Practical/managerial implications: Planners and tourism developers should factor the grass root approach to placemaking by increasing security and urging property owners to revamp their buildings, thus keeping with the image of the place.

Contribution/value-add: The article emphasises the significance and value added by online visitors’ reviews in placemaking.

Keywords: Golden Mile; placemaking; visitors’ reviews; appeal; experience; safety.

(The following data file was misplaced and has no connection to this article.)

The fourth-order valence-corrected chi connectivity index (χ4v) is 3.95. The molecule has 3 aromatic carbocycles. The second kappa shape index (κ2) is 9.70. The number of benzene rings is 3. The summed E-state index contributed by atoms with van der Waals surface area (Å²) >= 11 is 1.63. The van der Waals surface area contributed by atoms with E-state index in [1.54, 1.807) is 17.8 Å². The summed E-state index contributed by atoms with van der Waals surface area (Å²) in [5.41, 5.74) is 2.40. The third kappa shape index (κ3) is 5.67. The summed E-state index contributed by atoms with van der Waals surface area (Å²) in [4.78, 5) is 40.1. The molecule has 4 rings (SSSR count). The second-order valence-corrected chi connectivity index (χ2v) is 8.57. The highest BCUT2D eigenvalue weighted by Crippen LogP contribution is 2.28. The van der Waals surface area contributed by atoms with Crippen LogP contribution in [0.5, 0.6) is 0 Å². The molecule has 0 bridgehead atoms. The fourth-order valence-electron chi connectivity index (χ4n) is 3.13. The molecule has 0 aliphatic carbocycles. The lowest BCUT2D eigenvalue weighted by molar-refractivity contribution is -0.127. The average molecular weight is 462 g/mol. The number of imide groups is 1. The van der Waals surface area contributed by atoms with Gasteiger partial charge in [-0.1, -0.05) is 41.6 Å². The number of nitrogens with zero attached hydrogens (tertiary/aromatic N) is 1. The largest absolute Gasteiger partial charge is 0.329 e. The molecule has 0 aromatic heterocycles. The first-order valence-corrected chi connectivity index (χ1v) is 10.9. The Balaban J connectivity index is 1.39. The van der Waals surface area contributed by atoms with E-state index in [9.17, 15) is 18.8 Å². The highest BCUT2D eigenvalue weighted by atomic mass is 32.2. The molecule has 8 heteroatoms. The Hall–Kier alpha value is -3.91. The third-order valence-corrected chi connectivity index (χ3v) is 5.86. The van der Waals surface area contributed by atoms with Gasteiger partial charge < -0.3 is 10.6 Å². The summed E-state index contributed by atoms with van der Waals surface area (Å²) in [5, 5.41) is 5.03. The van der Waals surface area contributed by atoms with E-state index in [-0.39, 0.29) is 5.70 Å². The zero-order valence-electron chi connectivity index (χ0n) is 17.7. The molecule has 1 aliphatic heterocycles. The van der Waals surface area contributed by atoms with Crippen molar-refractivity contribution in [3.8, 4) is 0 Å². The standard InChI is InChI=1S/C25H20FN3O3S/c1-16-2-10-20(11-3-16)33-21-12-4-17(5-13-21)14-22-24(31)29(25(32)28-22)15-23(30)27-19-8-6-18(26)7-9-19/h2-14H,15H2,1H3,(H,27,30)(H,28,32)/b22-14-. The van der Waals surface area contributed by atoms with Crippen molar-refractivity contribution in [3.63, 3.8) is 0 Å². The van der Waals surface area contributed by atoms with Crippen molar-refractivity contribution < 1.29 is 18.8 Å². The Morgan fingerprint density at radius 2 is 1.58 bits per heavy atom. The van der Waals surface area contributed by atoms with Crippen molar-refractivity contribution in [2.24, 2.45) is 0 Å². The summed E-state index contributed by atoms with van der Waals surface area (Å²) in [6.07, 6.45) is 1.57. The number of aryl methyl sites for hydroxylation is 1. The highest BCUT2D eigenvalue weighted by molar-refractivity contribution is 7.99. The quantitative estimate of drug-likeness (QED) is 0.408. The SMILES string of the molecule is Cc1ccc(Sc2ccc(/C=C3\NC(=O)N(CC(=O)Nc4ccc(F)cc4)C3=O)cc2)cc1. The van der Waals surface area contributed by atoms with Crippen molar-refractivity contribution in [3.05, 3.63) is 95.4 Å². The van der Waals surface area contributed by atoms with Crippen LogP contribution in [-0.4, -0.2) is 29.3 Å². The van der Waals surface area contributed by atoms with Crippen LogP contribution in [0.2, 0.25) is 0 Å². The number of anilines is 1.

The Golden Mile (Mile) of Durban in the province of KwaZulu-Natal is considered as one of South Africa’s most iconic public places (Cloete & Yusuf 2018) serving locals’ and visitors’ needs for open spaces (Open Streets 2017). The development and upgrades currently underway are a deliberate and planned activity to make the Mile attractive (Kolas 2004) and ‘take Durban to the world’, (Matema 2018:1) by turning it into a place where ‘South Africa, if not the world, will rendezvous’ (Durban Point Waterfront 2020). This development will be made up of seven precincts including the completed promenade (recreation, residential, warehousing, harbour entrance, pedestrian access points and transport node) that will be thrown together to make the place as competitive as Copacabana in Rio, Bondi Beach and Surfers Paradise on the Gold Coast of Australia (De Villiers 2019; Durban Point Waterfront 2020; Naidoo 2019:1). Whilst the Durban Point Waterfront (2020) Master Plan does mention developers, stakeholders and investors, it was silent about the role to be played by users in the development and how their voices were factored in. De Brito and Richards (2017) and Elrahman and Asaad (2020) question the relevance of top-down placemaking approaches that do not consider the input of users. Elrahman and Asaad (2020) and Wesener et al. (2020) argued in favour of multidisciplinary, participatory and grass roots design approaches to placemaking that consider the human dimensions of a place and inspire users to collectively (De Brito & Richards 2017:3) ‘reimagine and reinvent’ their public places as heartbeats of the community and its visitors. Toolis (2017) and Wesener et al. (2020) regarded collective approaches as critical to placemaking as they allow users to reclaim public places through their voices.